Skip to main content
You have permission to edit this article.
Victim of chimp attack remains in critical condition

Victim of chimp attack remains in critical condition

  • 0

A graduate student from St. Louis remained in critical condition Saturday at a hospital in South Africa after being attacked by two chimpanzees while leading a tour at a sanctuary on Thursday.

Family members of Andrew Oberle, 26, were told Saturday morning that his condition had not changed. Oberle was under intensive care after undergoing surgery at MediClinic Nelspruit in Nelspruit, a city east of Johannesberg in eastern South Africa.

Oberle's sister, Elizabeth Sosa, said Saturday that he had lost his ears, his left arm and all his toes in the attack. Oberle's mother, Mary Flint, was on her way to South Africa to be with him. His father, Andrew Oberle Sr., planned to fly there Sunday.

Oberle grew up in south St. Louis and attended St. Mary's High School. He was studying anthropology and primatology at the University of Texas at San Antonio. For about a month, he had been studying and working at the Jane Goodall Institute's Chimp Eden sanctuary near Nelspruit.

The sanctuary is a refuge for chimpanzees rescued from the illegal pet and bushmeat trades and the entertainment industry. It has been closed to the public pending an investigation of the incident.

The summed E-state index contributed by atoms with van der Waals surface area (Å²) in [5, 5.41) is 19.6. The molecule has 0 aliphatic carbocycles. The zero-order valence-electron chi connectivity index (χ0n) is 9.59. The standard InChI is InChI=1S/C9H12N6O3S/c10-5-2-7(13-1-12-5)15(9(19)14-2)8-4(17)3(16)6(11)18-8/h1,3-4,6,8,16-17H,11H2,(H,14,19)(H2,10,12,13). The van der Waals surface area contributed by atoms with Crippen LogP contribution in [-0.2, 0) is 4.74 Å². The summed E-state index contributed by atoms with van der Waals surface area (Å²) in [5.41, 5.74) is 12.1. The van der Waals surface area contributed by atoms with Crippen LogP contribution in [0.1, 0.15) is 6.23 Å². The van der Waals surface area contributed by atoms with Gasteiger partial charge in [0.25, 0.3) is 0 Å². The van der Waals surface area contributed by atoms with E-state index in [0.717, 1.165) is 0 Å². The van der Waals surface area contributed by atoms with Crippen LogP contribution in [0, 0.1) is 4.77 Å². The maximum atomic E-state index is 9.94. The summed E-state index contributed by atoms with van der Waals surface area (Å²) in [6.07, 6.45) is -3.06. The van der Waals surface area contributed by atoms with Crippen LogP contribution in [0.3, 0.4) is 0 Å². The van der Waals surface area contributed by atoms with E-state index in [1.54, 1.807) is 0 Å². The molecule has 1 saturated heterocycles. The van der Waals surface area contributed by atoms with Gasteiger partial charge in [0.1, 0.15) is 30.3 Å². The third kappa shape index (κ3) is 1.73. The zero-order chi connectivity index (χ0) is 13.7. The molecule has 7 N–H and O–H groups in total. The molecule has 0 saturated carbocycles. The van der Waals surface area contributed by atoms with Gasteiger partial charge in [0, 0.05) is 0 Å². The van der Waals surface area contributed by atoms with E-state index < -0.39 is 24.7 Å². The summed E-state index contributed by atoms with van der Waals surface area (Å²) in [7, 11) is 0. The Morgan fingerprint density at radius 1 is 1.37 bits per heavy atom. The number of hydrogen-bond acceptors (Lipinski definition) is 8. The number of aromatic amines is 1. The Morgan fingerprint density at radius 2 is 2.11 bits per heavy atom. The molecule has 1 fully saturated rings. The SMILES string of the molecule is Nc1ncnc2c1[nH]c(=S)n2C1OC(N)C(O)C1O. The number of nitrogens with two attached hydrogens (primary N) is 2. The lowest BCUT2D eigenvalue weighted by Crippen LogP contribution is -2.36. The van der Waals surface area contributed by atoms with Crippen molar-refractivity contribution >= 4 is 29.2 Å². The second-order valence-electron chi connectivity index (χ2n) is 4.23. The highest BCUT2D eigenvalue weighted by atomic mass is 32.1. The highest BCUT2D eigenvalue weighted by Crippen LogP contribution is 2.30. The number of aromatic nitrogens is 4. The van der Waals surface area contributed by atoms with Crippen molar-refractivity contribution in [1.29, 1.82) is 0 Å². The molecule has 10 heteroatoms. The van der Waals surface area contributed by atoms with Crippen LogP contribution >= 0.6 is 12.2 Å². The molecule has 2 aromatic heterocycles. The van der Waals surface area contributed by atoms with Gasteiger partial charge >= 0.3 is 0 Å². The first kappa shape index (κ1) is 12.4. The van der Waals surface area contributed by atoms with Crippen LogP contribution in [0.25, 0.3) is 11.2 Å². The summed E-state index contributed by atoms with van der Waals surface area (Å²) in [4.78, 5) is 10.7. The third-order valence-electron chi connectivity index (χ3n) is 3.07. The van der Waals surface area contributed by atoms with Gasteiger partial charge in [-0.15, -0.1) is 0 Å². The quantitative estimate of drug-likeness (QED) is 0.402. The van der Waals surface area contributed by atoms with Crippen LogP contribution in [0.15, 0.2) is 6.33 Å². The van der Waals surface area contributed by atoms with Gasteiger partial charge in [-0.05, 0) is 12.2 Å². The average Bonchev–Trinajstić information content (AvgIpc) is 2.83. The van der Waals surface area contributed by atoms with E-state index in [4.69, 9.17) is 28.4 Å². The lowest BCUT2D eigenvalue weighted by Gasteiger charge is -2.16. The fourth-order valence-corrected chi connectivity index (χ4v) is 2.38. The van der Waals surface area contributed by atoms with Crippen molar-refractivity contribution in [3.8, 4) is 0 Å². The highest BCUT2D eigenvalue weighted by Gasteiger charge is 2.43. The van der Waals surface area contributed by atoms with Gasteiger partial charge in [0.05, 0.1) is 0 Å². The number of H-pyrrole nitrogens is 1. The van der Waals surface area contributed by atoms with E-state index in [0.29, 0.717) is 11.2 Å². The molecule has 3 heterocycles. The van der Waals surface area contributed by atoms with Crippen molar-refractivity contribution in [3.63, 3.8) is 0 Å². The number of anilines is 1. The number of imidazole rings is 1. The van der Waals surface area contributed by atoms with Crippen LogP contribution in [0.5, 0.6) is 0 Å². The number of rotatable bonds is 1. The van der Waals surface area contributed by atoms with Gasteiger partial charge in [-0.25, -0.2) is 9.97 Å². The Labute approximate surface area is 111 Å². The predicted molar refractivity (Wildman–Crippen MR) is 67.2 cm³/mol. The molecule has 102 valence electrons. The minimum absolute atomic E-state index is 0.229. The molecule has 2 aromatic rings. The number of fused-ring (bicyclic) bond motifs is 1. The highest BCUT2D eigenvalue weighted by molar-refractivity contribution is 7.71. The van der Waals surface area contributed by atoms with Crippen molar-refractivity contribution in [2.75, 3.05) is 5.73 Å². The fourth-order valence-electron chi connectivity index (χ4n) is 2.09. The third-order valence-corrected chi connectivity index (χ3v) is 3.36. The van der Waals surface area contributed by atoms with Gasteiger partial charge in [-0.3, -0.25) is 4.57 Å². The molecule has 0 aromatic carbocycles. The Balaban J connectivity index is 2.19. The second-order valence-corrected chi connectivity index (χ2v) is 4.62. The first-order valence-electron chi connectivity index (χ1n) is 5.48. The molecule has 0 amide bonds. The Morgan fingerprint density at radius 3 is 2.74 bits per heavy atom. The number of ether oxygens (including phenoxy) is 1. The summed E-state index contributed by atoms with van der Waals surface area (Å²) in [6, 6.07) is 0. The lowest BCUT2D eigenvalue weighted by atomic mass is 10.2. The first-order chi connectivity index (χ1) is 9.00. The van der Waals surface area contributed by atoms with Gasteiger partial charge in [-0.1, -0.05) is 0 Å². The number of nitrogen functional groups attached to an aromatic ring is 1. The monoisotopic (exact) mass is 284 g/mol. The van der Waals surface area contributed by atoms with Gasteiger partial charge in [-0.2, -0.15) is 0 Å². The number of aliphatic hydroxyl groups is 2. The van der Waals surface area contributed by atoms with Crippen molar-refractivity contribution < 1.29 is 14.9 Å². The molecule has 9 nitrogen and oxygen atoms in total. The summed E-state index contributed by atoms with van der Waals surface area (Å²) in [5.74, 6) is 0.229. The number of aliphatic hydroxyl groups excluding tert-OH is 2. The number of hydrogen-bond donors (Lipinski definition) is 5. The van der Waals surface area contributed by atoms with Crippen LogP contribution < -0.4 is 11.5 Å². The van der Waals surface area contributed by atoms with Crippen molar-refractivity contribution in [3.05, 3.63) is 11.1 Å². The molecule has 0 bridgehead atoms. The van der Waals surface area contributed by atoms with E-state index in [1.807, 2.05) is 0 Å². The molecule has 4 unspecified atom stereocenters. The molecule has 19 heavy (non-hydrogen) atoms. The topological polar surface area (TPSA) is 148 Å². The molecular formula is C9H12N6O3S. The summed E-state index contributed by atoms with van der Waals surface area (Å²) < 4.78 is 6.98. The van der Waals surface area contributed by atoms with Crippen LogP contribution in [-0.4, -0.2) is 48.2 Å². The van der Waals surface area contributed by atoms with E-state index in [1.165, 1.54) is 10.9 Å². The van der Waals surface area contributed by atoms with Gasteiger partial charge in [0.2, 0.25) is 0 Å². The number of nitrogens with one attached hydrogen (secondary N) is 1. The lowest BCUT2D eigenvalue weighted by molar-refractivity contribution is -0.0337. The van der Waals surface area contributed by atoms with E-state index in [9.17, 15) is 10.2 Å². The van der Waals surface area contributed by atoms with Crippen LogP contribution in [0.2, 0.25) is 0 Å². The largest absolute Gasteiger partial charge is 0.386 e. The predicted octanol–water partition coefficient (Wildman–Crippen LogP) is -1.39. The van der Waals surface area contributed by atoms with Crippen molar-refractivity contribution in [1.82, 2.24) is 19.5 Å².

South African conservationist Eugene Cussons, who manages the sanctuary, said it was the first such attack since he, working with the Jane Goodall Institute, converted part of his family's game into the sanctuary in 2006.

Cussons said it was the first time he had asked Oberle to speak to visitors to the sanctuary. Oberle had returned to the sanctuary last month after an extended visit there to observe chimps about a year ago.

Cussons said Oberle broke rules by going through the first of two fences that separate people from the chimps. The chimps grabbed him and pulled him under the electrified second fence, then dragged him about six-tenths of a mile, biting him repeatedly. Cussons said it was unclear why Oberle had been so close to the fence.

"Chimpanzees are wild animals and are defensive of their territories," Cussons said. He said chimps are often very strong and may be aggressive if they are approached or feel threatened.

Cussons said the rescued chimps at Chimp Eden also have been abused or injured by people and must be treated with caution.

Cussons also was attacked as he went to Oberle's aid and had to fire a gun into the air to scare the chimps away.

"Everyone at Chimp Eden is hurting," said Cussons, who hosts the Animal Planet TV show "Escape to Chimp Eden."

Flint said Friday that chimpanzees had been her son's passion since seventh grade, when he saw a documentary about Goodall's work with the animals.

In 2009, a Connecticut woman, Charla Nash, was attacked by a friend's chimpanzee that ripped off her nose, lips, eyelids and hands. Nash was blinded and has had a face transplant.

The Associated Press contributed to this report.

* I understand and agree that registration on or use of this site constitutes agreement to its user agreement and privacy policy.

Related to this story

Get up-to-the-minute news sent straight to your device.



Blues News

Breaking News

Cardinals News

Daily 6

National Breaking News